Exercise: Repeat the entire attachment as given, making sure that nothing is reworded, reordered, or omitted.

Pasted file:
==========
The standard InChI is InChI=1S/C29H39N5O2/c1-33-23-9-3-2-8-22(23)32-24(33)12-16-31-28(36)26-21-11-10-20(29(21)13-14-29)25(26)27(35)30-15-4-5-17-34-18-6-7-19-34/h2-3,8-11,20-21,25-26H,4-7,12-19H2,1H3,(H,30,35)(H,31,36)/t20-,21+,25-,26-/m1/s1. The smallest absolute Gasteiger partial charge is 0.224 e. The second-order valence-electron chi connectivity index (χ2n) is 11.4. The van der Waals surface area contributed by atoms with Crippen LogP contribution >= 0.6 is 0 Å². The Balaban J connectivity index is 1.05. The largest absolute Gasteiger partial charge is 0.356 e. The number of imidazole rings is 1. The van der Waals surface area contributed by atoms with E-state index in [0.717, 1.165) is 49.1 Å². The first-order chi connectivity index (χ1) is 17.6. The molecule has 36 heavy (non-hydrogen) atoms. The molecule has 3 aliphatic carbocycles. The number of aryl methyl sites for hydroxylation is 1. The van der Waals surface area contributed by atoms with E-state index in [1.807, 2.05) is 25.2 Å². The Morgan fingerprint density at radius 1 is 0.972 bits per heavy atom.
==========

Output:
The standard InChI is InChI=1S/C29H39N5O2/c1-33-23-9-3-2-8-22(23)32-24(33)12-16-31-28(36)26-21-11-10-20(29(21)13-14-29)25(26)27(35)30-15-4-5-17-34-18-6-7-19-34/h2-3,8-11,20-21,25-26H,4-7,12-19H2,1H3,(H,30,35)(H,31,36)/t20-,21+,25-,26-/m1/s1. The smallest absolute Gasteiger partial charge is 0.224 e. The second-order valence-electron chi connectivity index (χ2n) is 11.4. The van der Waals surface area contributed by atoms with Crippen LogP contribution >= 0.6 is 0 Å². The Balaban J connectivity index is 1.05. The largest absolute Gasteiger partial charge is 0.356 e. The number of imidazole rings is 1. The van der Waals surface area contributed by atoms with E-state index in [0.717, 1.165) is 49.1 Å². The first-order chi connectivity index (χ1) is 17.6. The molecule has 36 heavy (non-hydrogen) atoms. The molecule has 3 aliphatic carbocycles. The number of aryl methyl sites for hydroxylation is 1. The van der Waals surface area contributed by atoms with E-state index in [1.807, 2.05) is 25.2 Å². The Morgan fingerprint density at radius 1 is 0.972 bits per heavy atom.